Addressing Age-Related Changes in Voice and Swallowing

Addressing Age-Related Changes in Voice and Swallowing

One in three older adults experience age-related voice changes that can significantly impact their quality of life.

Physicians at the USC Voice Center are experts at diagnosing vocal changes across different types of patient conditions. A core diagnostic tool is careful evaluation of the patient’s voice by trained listeners and computerized voice assessment. We also use painless, minimally invasive ways to visualize the voice box and vocal cords and provide state-of-the-art diagnostic information about the patient’s voice change.

With the changing demographics in the United States, it is expected that physicians will be seeing more patients with age-related vocal changes. Voice changes with aging can be caused by a variety of conditions. Only 25% of the time are a patient’s vocal changes entirely related to aging; 75% of the time, the vocal changes are associated with other conditions.

Any vocal change lasting longer than two weeks needs to be evaluated by an otolaryngologist.

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Recognizing the changes

The following are common age-related vocal changes:

  • Reduced projection and volume
  • Pitch change
  • Loss of vocal stability
  • Breathy quality to the voice
  • Reduced vocal endurance

Treatment options

After a diagnosis is made, physicians can treat vocal changes with several procedures. Vocal strengthening exercises are often the first treatment attempted and can be highly successful for many conditions. At the USC Voice Center, speech pathologists, who have specialized training in age-related dysphonia (or difficulty speaking), work with patients to provide attentive and individualized vocal strengthening programs.

If a patient’s voice is not sufficiently improved with vocal strengthening exercises alone, physicians can also perform vocal cord injection to bulk aged vocal cords. In this procedure, safe filler material is injected into the vocal cords to augment their size, shape and their performance. Vocal cord injections are performed in the office using minimally invasive techniques while the patient is awake.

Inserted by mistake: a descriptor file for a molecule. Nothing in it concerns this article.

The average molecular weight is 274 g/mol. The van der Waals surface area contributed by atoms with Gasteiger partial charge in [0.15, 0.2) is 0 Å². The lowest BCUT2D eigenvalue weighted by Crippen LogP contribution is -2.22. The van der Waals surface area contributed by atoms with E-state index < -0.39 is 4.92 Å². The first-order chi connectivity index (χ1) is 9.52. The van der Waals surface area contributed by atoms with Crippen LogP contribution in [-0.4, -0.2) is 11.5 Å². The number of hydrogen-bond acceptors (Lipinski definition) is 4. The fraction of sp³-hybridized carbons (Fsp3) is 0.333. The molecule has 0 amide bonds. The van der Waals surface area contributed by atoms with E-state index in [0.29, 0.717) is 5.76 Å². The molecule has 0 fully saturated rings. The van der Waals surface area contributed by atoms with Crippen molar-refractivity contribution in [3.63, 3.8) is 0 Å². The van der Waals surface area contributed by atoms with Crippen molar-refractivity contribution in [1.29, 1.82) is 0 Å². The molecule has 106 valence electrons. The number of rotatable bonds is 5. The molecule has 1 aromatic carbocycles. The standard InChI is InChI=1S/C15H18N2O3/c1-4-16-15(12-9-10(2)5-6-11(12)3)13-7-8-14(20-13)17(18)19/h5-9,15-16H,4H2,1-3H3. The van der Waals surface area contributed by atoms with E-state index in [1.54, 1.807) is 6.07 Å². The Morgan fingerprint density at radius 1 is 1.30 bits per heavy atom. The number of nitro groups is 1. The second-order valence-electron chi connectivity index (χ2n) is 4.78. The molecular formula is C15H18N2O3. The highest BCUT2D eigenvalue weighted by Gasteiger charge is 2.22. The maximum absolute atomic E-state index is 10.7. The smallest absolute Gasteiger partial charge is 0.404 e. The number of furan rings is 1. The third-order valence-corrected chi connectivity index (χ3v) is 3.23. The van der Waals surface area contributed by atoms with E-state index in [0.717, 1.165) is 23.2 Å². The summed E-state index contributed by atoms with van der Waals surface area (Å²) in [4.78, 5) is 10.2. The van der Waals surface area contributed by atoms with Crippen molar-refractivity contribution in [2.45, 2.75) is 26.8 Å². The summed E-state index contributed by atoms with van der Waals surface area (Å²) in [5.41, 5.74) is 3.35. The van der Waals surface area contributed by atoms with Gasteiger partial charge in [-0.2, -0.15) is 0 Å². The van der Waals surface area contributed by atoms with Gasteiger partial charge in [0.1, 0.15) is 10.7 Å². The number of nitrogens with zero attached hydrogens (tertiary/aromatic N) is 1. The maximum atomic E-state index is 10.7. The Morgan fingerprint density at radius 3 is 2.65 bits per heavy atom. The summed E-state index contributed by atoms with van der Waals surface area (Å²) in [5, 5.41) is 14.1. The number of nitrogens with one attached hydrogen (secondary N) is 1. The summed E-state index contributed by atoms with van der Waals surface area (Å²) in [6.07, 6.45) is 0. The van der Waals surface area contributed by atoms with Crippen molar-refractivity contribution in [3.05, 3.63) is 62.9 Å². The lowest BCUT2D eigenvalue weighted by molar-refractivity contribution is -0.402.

Another option to treat age-related vocal changes is to place implants next to the vocal cords which allows them to meet and function better while speaking. This is a more permanent correction for vocal cord atrophy/aging. This procedure is performed in an operating room awake with light sedation. Our surgeons custom shape the implants during the procedure with real-time vocal feedback from the patient.

Presbyphonia research

In addition to the clinical treatments offered, physicians at the USC Voice Center have a robust research program for age-related dysphonia. Several vocal cord rejuvenation techniques are being studied, including stem cell therapy and scaffold implantation. Our researchers are also looking into injecting growth factors into vocal cords and have developed an extended-release delivery system for growth factors.

Age-related dysphagia

Though it is not as common as age-related dysphonia, age-related dysphagia (or difficulty swallowing) is a serious condition that should be treated. Individuals often lose muscle strength and coordination with age. In addition, there is often an age-related loss of feeling in the throat and voice box, which can lead to an increased risk of aspiration. Any patient that presents with dysphagia is assessed by an interdisciplinary team of laryngologists and speech pathologists. Treatment for dysphagia often involves a combination of pharyngeal and/or laryngeal strengthening exercises, behavioral modifications and sometimes surgical intervention.

Our team of physicians and speech pathologists at the USC Tina and Rick Caruso Department of Otolaryngology – Head and Neck Surgery is committed to providing patients with the most advanced and appropriate care for their voice and swallowing.

If you are in the Los Angeles area and are looking for exceptional care from some of the top otolaryngologists in the world, be sure to schedule an appointment by calling (800) USC-CARE (800-872-2273) or by visiting